Brian Mitchell is Head of Global Talent Acquisition at ClassPass, previously at BrightEdge, Cloudera and SAP. He provides thought leadership and strategic counsel to Executive Leadership teams in Silicon Valley and Silicon Alley and is the creator of ‘recruiting engines’ of software engineering talent in the most competitive hiring environments.
Zihao Xu spoke to Brian Mitchell about hiring, growing and when to start hiring specialists rather than generalists. Here’s what he learned.
Back in the beginning, when there were perhaps just two of you, you needed to be able to get stuck into everything — you needed to be generalists. But now your team’s pushing 200-strong and you need functional specialists to keep moving ahead. Somewhere along that timeline you needed to make the transition. But when? How? Who?
Getting it right
I’ve seen businesses get this wrong and it can be existential. At early stage you can wing it, which can encourage creativity, but with scale you need to move towards operational excellence. In order to get past due diligence at exit, acquirers need to see order and rigour. You can’t take a company public on Quickbooks! People are of course key to this. Certain DNA suits companies at certain stages. Some are more suited to early stage chaos rather than later-stage stability.
What are the indicators for bringing in more specialists? When does this typically happen?
It’s relevant in most stages, but probably most critical between Series B and Series C, at maybe 150 to 200 employees. By this point you can’t be a big company acting like a scrappy startup. Band-aids won’t work here. But even going from a 10-person organisation to a team of 50 will have its challenges. There are two key drivers of change: breadth and depth. For the former, the organisation will start to struggle with the sheer volume of customers, suppliers and product issues. For the latter, your original generalist individuals may just lack the experience and skills to push their functions to world-class levels. Not dealing with depth may hold back progress, but inability to deal with breadth can destroy the business.
There are other indicators too. Feeling pain from lack of structure, rising stress levels and certain functions stagnating are just a few, as are the growing need for a COO or readiness for pushing out a second product.
What are the key challenges that companies face when trying to make the transition?
Those who built the company with you can often struggle to transition into a specialist role. By the point of transition these people are probably in very senior roles, so when you do bring in an external specialist, people can feel threatened or fear losing influence. It’s possible there will no longer be room in the organisation for a generalist. This can be a highly emotive situation and it could feel like a betrayal to let certain people go. It’s undoubtedly hard. The rest of the organisation can also be affected when people’s roles change or become obsolete, especially when these are key figures in the business’ culture.
How can a company best deal with these challenges?
It’s best to start setting the tone in the business as early as possible. By their nature, startups are super dynamic organisations, always evolving to meet new challenges. Emphasising this to the whole organisation from the start means that, when the time does comes for change, it’s no surprise.
Over-hiring into certain positions can be a good idea: getting the person with five years’ specific experience for the price of a person with two, for example. Selling them the right vision for the business will help achieve this, being sure you set out the expectation that they’ll need to begin being more generalist and scrappy, letting the business “grow into them”.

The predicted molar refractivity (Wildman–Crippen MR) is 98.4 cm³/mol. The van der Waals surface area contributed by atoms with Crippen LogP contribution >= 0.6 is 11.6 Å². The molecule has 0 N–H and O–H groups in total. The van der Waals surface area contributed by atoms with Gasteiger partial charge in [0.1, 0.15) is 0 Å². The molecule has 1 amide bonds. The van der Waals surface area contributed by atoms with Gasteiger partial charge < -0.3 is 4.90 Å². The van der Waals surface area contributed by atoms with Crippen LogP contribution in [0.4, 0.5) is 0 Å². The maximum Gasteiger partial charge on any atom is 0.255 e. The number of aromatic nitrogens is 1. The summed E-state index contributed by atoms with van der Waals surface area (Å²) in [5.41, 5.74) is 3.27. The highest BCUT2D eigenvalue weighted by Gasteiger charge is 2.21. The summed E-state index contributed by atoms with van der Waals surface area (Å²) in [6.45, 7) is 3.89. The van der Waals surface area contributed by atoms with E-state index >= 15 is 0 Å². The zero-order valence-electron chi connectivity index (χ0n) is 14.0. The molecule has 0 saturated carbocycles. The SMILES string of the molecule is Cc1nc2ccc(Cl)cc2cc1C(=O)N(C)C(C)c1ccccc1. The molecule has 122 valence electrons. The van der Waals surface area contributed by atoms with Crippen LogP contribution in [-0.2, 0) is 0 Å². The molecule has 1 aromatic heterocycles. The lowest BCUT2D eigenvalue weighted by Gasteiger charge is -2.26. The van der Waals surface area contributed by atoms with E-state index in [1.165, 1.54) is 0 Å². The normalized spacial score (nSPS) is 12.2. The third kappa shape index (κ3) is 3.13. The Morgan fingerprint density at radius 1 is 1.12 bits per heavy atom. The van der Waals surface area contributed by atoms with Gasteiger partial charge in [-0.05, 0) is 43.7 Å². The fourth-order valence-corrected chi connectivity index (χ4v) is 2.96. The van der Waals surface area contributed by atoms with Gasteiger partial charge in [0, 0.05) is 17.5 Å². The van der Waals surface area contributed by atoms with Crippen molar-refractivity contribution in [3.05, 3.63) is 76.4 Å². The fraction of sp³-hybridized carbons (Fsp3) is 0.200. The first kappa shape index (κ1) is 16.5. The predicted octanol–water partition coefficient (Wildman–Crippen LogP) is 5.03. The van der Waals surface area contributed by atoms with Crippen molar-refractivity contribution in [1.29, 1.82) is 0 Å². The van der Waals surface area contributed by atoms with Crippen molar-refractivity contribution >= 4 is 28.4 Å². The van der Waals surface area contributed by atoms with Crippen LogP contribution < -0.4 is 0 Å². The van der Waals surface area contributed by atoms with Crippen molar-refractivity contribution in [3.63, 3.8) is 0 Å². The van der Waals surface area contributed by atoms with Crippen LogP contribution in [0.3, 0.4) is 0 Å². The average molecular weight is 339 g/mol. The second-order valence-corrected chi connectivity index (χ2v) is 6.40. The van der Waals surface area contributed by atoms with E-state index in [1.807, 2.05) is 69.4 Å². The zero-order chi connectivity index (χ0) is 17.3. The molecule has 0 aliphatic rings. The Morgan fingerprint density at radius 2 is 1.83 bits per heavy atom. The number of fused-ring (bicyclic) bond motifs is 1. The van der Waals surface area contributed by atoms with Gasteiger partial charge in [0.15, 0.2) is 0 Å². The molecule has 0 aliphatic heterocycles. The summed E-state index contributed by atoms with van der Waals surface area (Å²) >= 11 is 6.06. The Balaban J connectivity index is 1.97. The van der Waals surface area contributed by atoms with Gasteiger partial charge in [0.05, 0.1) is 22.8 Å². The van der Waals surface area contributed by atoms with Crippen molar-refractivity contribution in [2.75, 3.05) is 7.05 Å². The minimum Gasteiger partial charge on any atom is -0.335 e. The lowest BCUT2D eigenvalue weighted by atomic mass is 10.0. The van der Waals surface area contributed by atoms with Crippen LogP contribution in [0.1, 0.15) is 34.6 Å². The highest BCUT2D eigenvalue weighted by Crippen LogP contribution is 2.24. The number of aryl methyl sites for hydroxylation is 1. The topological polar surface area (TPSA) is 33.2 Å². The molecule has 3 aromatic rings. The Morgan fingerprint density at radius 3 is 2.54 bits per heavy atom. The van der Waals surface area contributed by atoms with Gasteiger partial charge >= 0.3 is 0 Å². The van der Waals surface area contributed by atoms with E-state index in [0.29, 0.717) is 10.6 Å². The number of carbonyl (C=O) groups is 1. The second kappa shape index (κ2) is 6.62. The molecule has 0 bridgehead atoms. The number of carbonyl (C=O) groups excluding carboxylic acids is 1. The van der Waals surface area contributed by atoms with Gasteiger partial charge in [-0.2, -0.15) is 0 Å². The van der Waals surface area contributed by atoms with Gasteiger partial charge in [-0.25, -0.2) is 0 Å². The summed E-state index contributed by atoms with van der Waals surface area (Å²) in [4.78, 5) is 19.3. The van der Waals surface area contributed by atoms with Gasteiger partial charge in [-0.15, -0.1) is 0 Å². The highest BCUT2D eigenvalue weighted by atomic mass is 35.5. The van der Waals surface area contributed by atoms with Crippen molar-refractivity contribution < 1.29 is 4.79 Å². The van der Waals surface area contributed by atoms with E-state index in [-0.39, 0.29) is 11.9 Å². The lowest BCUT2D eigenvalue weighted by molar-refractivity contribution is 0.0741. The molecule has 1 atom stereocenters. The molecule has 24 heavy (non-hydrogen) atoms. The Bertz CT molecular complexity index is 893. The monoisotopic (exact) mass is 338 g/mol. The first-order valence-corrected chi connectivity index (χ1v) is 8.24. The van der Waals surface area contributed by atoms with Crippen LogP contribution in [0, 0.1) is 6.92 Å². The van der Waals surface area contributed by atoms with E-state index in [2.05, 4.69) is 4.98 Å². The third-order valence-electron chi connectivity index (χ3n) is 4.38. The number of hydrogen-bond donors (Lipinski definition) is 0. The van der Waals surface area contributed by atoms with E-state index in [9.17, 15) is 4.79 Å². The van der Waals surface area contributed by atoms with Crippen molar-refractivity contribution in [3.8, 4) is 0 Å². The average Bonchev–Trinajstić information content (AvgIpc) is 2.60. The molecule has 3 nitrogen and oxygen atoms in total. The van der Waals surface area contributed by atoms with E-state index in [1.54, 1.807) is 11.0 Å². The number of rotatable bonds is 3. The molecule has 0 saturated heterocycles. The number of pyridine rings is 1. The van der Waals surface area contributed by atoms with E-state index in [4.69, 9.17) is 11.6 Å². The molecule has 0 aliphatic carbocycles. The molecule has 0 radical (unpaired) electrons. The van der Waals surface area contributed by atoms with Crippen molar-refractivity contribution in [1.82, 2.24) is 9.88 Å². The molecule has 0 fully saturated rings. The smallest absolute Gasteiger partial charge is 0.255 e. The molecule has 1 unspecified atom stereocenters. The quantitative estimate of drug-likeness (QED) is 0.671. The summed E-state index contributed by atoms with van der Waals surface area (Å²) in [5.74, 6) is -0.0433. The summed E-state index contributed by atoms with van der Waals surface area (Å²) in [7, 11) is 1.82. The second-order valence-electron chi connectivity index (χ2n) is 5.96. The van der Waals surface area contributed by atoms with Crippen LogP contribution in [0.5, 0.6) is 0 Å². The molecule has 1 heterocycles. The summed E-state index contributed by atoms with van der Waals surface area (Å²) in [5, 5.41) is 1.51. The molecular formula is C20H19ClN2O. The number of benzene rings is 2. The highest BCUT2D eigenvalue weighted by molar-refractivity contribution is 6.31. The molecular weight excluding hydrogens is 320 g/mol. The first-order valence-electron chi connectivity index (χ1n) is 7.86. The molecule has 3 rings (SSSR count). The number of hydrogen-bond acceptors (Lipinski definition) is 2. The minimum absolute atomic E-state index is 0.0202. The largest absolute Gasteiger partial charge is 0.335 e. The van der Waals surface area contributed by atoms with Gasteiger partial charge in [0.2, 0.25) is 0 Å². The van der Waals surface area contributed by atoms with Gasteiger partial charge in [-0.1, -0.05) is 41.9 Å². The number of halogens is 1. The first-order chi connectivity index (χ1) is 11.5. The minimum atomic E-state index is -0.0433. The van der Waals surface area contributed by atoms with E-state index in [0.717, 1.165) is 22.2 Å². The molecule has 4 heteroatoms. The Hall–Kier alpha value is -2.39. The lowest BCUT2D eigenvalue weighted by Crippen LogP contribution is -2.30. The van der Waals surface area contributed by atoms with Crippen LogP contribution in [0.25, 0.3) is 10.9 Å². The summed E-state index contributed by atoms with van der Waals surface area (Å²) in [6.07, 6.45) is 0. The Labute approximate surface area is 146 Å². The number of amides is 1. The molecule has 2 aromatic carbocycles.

When you’re thinking about the trajectory of the business, consider the key individuals. Who in the team can make the transition to specialism? Try to set them on that path early. Invest in their training, and make it clear what you expect of them. This is the best option for people who are integral to the founding history and culture of the company. For those who can’t make the jump to be a specialist and leader, try to engage them in the process of hiring someone above them. You can pitch it that they’re choosing their own coach to bring them to the next level. Or you can move them to another part of the organisation. But no matter which role they end up in, some people’s DNA just won’t match a specialist role and they will probably leave. If you’ve done a good job of setting the tone around this early on then your organisation should not suffer too much from it — people will understand that it’s the growing pains of the journey to becoming a large and effective organisation.
What should a company avoid?
Quick decisions that come out of nowhere. Just moving a senior executive into another part of the organisation without warning could start rumours and erode trust. When your business is developing, your culture is too. A strong sense of identity can get you through really tough times, so try to have people at all levels who can almost be proxies for the founder and act as touchstones for the culture of the business. Occasionally it might even be better to retain someone imperfect in a leadership role if replacing them now means that you lose the trust of the team in the longer term.
Any final pieces of advice?
I would encourage every company to build a Day-One programme. It should get people excited about the vision of the business, confirm that they’ve made the right decision by joining and set out a roadmap with clear milestones and projected evolutions. Make it clear that being part of this will give the new employee an invaluable education in how to scale a successful startup. This should ensure business resilience, whether for the generalist-to-specialist transition or for any other challenges you might face along the journey.